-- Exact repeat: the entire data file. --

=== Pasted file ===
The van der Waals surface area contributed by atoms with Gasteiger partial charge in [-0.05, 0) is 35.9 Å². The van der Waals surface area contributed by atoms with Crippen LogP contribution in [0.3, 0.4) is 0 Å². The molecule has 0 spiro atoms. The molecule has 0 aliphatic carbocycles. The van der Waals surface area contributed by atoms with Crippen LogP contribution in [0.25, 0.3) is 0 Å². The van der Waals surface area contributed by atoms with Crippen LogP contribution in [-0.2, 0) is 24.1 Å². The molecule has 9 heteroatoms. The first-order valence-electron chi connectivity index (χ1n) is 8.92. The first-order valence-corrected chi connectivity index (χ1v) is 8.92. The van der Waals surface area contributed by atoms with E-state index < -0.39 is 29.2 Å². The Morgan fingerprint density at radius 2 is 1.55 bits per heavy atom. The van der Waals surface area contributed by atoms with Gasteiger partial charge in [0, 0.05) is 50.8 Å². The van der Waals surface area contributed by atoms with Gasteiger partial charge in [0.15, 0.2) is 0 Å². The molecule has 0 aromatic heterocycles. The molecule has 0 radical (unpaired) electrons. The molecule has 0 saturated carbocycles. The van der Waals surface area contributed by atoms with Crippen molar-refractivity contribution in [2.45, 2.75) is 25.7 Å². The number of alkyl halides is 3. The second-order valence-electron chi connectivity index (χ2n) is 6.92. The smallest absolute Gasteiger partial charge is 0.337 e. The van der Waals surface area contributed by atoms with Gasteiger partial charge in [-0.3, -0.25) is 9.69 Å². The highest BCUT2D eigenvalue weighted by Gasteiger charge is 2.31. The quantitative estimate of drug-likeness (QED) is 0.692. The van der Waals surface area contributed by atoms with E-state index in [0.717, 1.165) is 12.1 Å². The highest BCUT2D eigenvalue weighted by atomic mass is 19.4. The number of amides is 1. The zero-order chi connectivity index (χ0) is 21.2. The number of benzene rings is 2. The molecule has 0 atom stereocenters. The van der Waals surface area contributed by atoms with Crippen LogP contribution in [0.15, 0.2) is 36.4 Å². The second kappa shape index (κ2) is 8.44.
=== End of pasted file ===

The van der Waals surface area contributed by atoms with Gasteiger partial charge in [-0.05, 0) is 35.9 Å². The van der Waals surface area contributed by atoms with Crippen LogP contribution in [0.3, 0.4) is 0 Å². The molecule has 0 spiro atoms. The molecule has 0 aliphatic carbocycles. The van der Waals surface area contributed by atoms with Crippen LogP contribution in [0.25, 0.3) is 0 Å². The van der Waals surface area contributed by atoms with Crippen LogP contribution in [-0.2, 0) is 24.1 Å². The molecule has 9 heteroatoms. The first-order valence-electron chi connectivity index (χ1n) is 8.92. The first-order valence-corrected chi connectivity index (χ1v) is 8.92. The van der Waals surface area contributed by atoms with E-state index < -0.39 is 29.2 Å². The Morgan fingerprint density at radius 2 is 1.55 bits per heavy atom. The van der Waals surface area contributed by atoms with Gasteiger partial charge in [0, 0.05) is 50.8 Å². The van der Waals surface area contributed by atoms with Gasteiger partial charge in [0.15, 0.2) is 0 Å². The molecule has 0 aromatic heterocycles. The molecule has 0 radical (unpaired) electrons. The molecule has 0 saturated carbocycles. The van der Waals surface area contributed by atoms with Crippen molar-refractivity contribution in [2.45, 2.75) is 25.7 Å². The number of alkyl halides is 3. The second-order valence-electron chi connectivity index (χ2n) is 6.92. The smallest absolute Gasteiger partial charge is 0.337 e. The van der Waals surface area contributed by atoms with Gasteiger partial charge in [-0.3, -0.25) is 9.69 Å². The highest BCUT2D eigenvalue weighted by Gasteiger charge is 2.31. The quantitative estimate of drug-likeness (QED) is 0.692. The van der Waals surface area contributed by atoms with E-state index in [0.717, 1.165) is 12.1 Å². The highest BCUT2D eigenvalue weighted by atomic mass is 19.4. The number of amides is 1. The zero-order chi connectivity index (χ0) is 21.2. The number of benzene rings is 2. The molecule has 0 atom stereocenters. The van der Waals surface area contributed by atoms with Crippen LogP contribution in [0.15, 0.2) is 36.4 Å². The second kappa shape index (κ2) is 8.44.